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Are You Addicted to Coffee?

Do you have trouble getting started in the morning without having a cup of coffee? Many people have adopted drinking a morning cup of 'Joe' as a daily ritual to start their engines-and even more drink it throughout the day to keep going. If you find you can't get your day started without a caffeine fix, you could be addicted to it.

What Caffeine Does To The Body

When you drink coffee-or anything else that has caffeine as an ingredient-your central nervous system gets a mild jolt. The presence of caffeine in your system does a number of things. It 'wakes up' your brain, gets your digestive tract going, speeds up your metabolism and raises the brain levels of serotonin, a neurotransmitter that affects mood. Because caffeine is known to help release additional free fatty acids for energy, some people will drink a cup of coffee or take caffeine pills before they workout. That's the good news, but here are some of the negative side effects of too much caffeine consumption.

High Doses Of Caffeine Can Cause:

  • Rapid heartbeat
  • Irritability
  • Insomnia
  • Indigestion
  • Nervousness
  • Dizziness
  • Dehydration from diuresis (need to frequently urinate)

As a rule, the smaller you are, the less caffeine you need to bring on the desired effects. However, caffeine sensitivity is usually affected by the amount of daily caffeine consumption. If you regularly drink beverages containing caffeine you'll quicklydevelop a reduced sensitivity to caffeine.This means you'll need a higher dose of caffeine to achieve the same effects as someone who doesn't drink caffeinated drinksevery day.In short, the more caffeine youtake in, the more caffeine you'll need to feel the same effects.

Caffeine doesn't stay in your system for very long. It moves through the body within a few hours after it's consumed and is then passed through the urine. While it's not stored in the body, you may feel its effects for up to 6 hours if you're sensitive to it.

Coffee And Your Teenager
Whether they're burning the midnight oil late at night doing homework or hanging out with friends at a local coffeehouse after school, coffee drinking has become popular with many teenagers. With all of caffeine's negative side effects, should parents be worried about their teen's coffee drinking habits? According to Toronto based Registered Dietician Doug Cook, parents don't have to be worried but they should definitely be aware of how much coffee their teens' drink. "Caffeine can interfere with deep sleep that may affect teens' schoolwork and getting adequate sleep during their growing years," says Cook. "Caffeine also increases calcium excretion which teens typically don't consume enough of and is vital for proper bone growth and development." Is there a limit to the amount of caffeine you or your teen should be consuming each day? How much is too much?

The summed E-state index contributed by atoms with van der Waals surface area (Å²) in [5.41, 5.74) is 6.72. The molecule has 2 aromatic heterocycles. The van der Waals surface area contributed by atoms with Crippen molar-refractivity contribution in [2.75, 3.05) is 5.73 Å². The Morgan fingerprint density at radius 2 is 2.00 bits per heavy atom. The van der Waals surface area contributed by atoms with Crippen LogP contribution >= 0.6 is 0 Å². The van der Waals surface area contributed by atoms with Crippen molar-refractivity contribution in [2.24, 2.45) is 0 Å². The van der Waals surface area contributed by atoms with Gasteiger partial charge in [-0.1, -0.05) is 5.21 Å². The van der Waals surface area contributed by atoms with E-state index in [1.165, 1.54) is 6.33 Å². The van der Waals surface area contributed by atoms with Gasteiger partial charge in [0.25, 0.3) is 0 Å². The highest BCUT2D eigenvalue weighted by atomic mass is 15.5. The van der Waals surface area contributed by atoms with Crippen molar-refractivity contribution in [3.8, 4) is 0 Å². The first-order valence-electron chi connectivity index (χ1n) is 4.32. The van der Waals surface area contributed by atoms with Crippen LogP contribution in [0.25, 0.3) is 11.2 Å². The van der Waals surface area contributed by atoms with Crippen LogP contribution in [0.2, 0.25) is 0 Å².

Moderation Is Key
Cook recommends people of all ages keep track of the amount of caffeine they're consuming when they feel the need to give their systems a jolt. "Health Canada has reviewed many studies and has re-confirmed that for the average adult, moderate daily caffeine intake at dose levels of 400-450 mg/day is not associated with any adverse effects," says Cook. "Adults and children over 12 years of age shouldn't consume more than 100-200 mg of caffeine every 3-4 hours and not more than 1000 mg in 24 hours."

Tracking Your Caffeine Intake
Most people don't realize how much caffeine they're consuming everyday. You'd be surprised at the caffeine content in unassuming foods and beverages such as your morning coffee, chocolate and pop. Take a look at this list of products and their caffeine content and see if you fall into the recommended caffeine guidelines.

Item / Average Caffeine(mg)

Coffee (8-oz. cup)

Brewed, drip(85)



(1 oz. cup)

Teas (8-oz cup)

Brewed major North American(40)



Iced (8-oz glass)(25)

Pop (12 oz)

Coca-Cola/Diet Coke (45.6)

Pepsi (37.2)


Dark Chocolate (1 oz)(20)

Milk Chocolate (1 oz)(6)

Cocoa Beverage (5 oz)(4)

Chocolate Milk ( 8 oz)(5)

*Source: International Food Information Council Foundation

Cutting Back
If you think you may be taking in too much caffeine, it would be a good idea to cut down your daily intake. But don't do it all at once. Trying to go 'cold turkey' is difficult and could lead to severe headaches, irritability and feeling generally lousy. The best approach is to restrict your caffeine intake gradually over several days. Cook says that people should become more informed about the amounts of caffeine in the food and drinks they consume. If you're looking for ways to cut back your caffeine intake Cook suggests that you try drinking alternative beverages such as water, vegetable juices, green tea or decaffeinated coffee.

Reference Source 38


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